Are whoever made these calculations out of their minds? Ten point three million people losing jobs means more than half of our employed labor force who are waged and salaried (20.49 million workers as of January this year).

Good grief. I don’t know what assumptions were used to get the figure, but off hand they have to be ridiculous. I don’t buy any of it. PNoy should send his people back to the drawing board — or ask Pinky Abeleda to look at the figures he was provided with.

One can sympathize with employers who have a hard time getting rid of inefficient employees who, because of their “permanent status” are very hard to get rid of. On the other hand, one must ensure that employees, no matter how temporary, must have safety net privileges — membership in the Social Security System (SSS), health insurance, etc. — which they can carry with them wherever they go. That’s the balance that PNoy has to strive for.

As to the rest of his prepared speech — I give him high scores for setting aside educational funds for Government Service Insurance System and SSS members and their families. That is consistent with the Pantawid Pamilya principle that education is the best income equalizer, and will break any intergenerational transfer of poverty.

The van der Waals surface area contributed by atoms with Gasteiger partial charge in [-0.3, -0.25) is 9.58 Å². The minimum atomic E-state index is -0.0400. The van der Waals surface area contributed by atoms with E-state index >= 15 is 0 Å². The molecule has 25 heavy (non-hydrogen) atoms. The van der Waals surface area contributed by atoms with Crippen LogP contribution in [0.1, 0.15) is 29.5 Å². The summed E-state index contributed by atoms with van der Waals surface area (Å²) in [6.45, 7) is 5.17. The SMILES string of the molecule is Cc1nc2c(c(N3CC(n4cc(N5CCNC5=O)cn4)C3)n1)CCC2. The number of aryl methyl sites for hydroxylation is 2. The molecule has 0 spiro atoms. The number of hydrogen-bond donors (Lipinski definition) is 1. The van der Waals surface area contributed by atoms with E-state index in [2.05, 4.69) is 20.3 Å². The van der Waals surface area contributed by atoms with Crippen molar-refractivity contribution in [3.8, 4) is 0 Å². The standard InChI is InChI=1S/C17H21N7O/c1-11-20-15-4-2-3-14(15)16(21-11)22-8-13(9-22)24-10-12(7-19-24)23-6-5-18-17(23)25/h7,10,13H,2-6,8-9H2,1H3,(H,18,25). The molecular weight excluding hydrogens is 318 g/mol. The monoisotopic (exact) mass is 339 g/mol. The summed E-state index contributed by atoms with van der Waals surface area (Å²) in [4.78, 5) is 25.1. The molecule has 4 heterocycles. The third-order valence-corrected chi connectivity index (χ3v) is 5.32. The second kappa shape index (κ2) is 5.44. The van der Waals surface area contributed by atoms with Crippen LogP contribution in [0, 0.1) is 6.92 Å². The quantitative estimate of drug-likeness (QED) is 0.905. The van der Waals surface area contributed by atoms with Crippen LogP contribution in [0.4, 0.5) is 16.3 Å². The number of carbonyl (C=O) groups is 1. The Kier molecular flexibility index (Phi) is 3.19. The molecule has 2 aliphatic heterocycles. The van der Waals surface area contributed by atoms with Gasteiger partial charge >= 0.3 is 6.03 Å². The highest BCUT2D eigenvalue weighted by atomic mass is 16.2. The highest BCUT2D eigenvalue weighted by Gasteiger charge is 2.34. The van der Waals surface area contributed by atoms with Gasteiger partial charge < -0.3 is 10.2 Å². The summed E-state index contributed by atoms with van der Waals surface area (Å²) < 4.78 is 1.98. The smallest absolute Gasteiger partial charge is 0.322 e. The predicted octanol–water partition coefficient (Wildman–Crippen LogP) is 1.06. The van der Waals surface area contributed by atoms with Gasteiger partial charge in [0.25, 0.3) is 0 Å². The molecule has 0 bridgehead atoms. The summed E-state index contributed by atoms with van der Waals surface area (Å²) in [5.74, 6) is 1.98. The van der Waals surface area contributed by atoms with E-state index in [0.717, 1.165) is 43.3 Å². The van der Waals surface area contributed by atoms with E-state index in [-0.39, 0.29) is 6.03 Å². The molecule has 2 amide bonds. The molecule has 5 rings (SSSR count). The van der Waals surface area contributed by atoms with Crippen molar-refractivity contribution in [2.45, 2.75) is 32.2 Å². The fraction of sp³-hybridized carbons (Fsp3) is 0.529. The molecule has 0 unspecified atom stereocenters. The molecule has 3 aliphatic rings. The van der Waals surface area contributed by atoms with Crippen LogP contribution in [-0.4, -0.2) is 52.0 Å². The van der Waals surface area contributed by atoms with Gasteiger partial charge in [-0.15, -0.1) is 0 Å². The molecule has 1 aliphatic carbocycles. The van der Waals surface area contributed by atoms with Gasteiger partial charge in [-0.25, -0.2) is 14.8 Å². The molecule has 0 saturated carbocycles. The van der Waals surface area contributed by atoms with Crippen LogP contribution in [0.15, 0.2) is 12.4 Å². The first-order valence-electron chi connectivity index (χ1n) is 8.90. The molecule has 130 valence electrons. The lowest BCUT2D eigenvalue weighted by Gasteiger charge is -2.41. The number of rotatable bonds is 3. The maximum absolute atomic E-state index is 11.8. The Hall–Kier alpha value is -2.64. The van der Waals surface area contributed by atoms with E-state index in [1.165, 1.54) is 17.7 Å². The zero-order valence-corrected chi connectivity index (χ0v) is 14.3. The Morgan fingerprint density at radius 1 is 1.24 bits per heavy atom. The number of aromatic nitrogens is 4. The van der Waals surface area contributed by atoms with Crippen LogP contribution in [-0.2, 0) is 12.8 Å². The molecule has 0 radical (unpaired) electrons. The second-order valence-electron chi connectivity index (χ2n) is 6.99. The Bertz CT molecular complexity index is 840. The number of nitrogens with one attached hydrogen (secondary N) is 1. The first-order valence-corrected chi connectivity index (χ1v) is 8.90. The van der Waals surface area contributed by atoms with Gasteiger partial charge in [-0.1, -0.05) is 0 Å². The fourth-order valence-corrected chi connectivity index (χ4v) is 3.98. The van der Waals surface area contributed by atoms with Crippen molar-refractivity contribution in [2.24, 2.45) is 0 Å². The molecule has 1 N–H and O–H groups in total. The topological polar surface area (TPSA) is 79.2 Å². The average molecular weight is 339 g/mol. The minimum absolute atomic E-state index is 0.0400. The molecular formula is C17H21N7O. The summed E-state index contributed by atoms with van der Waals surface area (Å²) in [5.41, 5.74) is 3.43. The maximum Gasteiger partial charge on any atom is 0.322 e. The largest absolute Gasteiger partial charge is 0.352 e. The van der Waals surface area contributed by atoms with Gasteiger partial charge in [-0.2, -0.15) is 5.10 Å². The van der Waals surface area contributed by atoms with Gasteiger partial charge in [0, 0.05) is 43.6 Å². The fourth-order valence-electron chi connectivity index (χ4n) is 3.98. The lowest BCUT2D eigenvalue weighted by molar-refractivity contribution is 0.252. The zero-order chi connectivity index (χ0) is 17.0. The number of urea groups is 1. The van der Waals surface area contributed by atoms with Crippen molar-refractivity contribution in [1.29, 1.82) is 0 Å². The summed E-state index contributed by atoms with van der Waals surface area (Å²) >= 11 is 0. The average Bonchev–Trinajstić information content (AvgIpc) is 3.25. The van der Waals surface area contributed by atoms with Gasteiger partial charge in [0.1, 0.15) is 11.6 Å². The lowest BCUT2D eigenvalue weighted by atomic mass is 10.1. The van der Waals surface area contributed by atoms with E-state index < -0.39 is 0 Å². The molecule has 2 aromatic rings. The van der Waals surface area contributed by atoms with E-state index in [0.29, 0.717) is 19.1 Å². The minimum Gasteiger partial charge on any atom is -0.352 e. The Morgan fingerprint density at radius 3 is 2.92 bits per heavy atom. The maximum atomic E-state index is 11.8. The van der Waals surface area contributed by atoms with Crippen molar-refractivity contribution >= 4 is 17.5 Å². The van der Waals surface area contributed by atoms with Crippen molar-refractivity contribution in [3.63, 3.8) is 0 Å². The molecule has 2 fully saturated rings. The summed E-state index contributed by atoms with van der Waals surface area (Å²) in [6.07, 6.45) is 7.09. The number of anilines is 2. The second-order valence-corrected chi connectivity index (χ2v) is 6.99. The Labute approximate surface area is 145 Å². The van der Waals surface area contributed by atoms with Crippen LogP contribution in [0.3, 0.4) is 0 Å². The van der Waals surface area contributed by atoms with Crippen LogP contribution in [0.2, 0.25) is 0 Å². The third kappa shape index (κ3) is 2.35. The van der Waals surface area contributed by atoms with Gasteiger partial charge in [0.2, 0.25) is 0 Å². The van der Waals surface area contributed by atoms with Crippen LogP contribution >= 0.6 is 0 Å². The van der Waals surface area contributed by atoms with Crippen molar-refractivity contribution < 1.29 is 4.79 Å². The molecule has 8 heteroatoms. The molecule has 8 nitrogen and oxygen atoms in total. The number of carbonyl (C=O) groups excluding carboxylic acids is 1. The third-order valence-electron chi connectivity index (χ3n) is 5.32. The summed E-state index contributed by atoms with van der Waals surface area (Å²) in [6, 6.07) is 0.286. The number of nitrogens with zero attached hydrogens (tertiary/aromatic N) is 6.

Now to address his off-the-cuff remarks. Of course everything is always a balancing act. But there must always be, as the Church calls it, the preferential option for the poor. Those who have less in life should have more in law. And that’s what PNoy doesn’t seem to get. That’s my first beef.

My second beef concerns a specific application of his balancing act — the one regarding the Philippine Airlines Employees’ Association (PALEA). It seems that he is balancing the need to repatriate, at a moment’s notice, workers in the Middle East and Africa who may get caught in domestic troubles there with the need to protect the PALEA members. Huh?

To hear him say it, the logic is that if PALEA members get their wish (no outsourcing — and they are right, because PAL has completely distorted the concept of outsourcing), then there will be no more PAL, and if there is no more PAL, then the government cannot repatriate overseas workers who need to be brought home quickly.

Hasn’t he heard of Cebu Pacific? Hasn’t he heard of charter flights offered by any number of airlines? Good grief.